Modernizing the M1 Carbine: Accessories
With the performance of .30 Carbine being similar to .357 Magnum, I see the M1 as being a competitor to a Pistol Caliber Carbine (PCC). Something meant to be lightweight, low recoiling, and made for a home/self defense role. With this, I've outlined the following accessories as being a requirement:
- A rail for mounting an optic and weapon mounted light
- An optic, preferably a red dot or holographic sight
- A quality weapon mounted light
- A modern, quick adjustable sling
The listed above are non-negotiable. A modern self defense PCC needs all of those accessories, and I won't settle for less. I've already acquired an Ultimak rail, and have it installed on the M1. The Ultimak is generally the best option for getting an optic mounted to the M1, and so far, I'm pleased with it.
Weapon light choice leaves me with many options. Optimally, an offset scout style light would be my choice, however, mounting was an issue. I attempted to mount a Cloud Defensive Micro Rein, but I could not make it work, and still allow use of a low mounted optic. While that is a bummer, I was able to mount a CD OWL instead, which is still an excellent light.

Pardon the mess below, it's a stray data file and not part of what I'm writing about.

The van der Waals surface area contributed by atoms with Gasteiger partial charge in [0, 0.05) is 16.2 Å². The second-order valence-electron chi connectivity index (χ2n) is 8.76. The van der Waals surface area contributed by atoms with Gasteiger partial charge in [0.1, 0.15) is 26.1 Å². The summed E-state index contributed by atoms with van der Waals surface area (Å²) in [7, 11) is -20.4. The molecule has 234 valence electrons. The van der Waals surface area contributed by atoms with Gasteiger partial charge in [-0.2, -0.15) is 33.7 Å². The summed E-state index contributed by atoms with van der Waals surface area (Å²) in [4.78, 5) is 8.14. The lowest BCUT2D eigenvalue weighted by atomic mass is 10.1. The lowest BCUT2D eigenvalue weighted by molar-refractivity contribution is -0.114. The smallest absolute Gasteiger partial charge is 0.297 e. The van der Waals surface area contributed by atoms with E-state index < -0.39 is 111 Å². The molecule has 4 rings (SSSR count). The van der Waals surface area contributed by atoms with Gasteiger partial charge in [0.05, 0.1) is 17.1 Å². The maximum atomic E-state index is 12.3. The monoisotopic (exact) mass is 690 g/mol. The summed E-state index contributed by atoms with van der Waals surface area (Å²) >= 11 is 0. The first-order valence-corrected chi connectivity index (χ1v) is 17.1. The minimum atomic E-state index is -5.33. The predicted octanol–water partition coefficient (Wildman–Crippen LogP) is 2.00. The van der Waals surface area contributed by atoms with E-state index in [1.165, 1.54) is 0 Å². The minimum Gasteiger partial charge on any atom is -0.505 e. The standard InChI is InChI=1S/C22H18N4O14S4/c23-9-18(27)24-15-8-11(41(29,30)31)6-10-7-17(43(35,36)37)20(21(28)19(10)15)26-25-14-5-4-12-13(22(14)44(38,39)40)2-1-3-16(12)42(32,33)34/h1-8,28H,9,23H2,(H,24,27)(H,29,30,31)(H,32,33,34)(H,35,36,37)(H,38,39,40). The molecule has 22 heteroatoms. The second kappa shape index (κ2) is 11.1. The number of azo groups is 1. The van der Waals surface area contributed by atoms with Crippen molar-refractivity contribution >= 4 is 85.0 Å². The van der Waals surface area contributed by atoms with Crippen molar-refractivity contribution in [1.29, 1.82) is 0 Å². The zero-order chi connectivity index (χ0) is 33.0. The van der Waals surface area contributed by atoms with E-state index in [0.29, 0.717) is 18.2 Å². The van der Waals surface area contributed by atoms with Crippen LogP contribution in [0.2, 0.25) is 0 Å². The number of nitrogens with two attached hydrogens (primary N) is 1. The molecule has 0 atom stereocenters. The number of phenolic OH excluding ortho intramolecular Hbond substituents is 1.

A modern, quick adjusting sling is very important for this project. I treat my weapon's sling as a retention device, which is especially important for a self defense PCC. I still use and enjoy the VTAC slings, and will be using that for this project.
Mounting the necessary accessories to the M1 Carbine may not be hard, there are some deficiencies to discuss.
Modernizing the M1 Carbine: The Hurdles